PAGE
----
Researchers at Clydebank’s Golden Jubilee Hospital are in the set-up phase of a study which could give elite cyclists a helping hand to gold medals.

By using advanced 3D technology with infrared digital cameras, cyclists will ride on a static bike while sensors on their body pick up their real time movements.

The research team at the hospital’s Motion Analysis Laboratory will soon be determining if the length of bicycle cranks is important while competitively racing.

Dr David Griffiths, a Clinical Research Fellow at the Golden Jubilee, said: “We will be looking at varying crank length in terms of the power that a cyclist can produce for 20 minutes in an aero dynamic time-trial position.

“There’s some anecdotal evidence to suggest that a shorter crank might allow you to put out more power over a given time period in a time-trial position.

“We’re going to get cyclists going flat out for 20 minutes with one length of crank and do the same test a few days later with either a shorter or longer crank to see what impact that has on their power output.”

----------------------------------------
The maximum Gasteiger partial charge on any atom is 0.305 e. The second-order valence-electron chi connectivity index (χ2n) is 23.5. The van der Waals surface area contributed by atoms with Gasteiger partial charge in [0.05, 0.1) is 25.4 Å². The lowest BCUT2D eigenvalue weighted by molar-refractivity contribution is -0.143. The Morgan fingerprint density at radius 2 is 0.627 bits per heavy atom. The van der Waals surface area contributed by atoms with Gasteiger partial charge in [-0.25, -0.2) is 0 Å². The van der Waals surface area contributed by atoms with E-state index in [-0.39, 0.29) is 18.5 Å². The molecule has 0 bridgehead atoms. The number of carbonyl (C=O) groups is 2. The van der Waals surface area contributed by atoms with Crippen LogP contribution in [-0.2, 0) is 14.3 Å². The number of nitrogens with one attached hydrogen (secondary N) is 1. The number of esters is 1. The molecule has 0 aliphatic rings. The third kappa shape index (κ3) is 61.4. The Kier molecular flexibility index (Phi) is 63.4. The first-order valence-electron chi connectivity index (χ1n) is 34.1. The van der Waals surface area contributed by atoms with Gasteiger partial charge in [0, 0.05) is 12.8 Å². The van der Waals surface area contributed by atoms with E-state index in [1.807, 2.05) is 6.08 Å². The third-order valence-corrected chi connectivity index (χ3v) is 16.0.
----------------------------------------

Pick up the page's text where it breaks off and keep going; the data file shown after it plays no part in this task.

Participants in the study will see a real time computer generated version of their own body going through rigorous exercise – showing specific pressure points on the joints, ankles and hips.

Lead Orthopaedic Surgeon Jason Roberts, who is also a multi gold medal-winning cyclist, said: “This research is cutting edge and we believe it is the first of its kind.

“The test will allow us to capture really interesting information about angles and how the crank length could affect your position on a bike as well as your power output.

“We’d be delighted to hear from cyclists who may want to get involved in the study."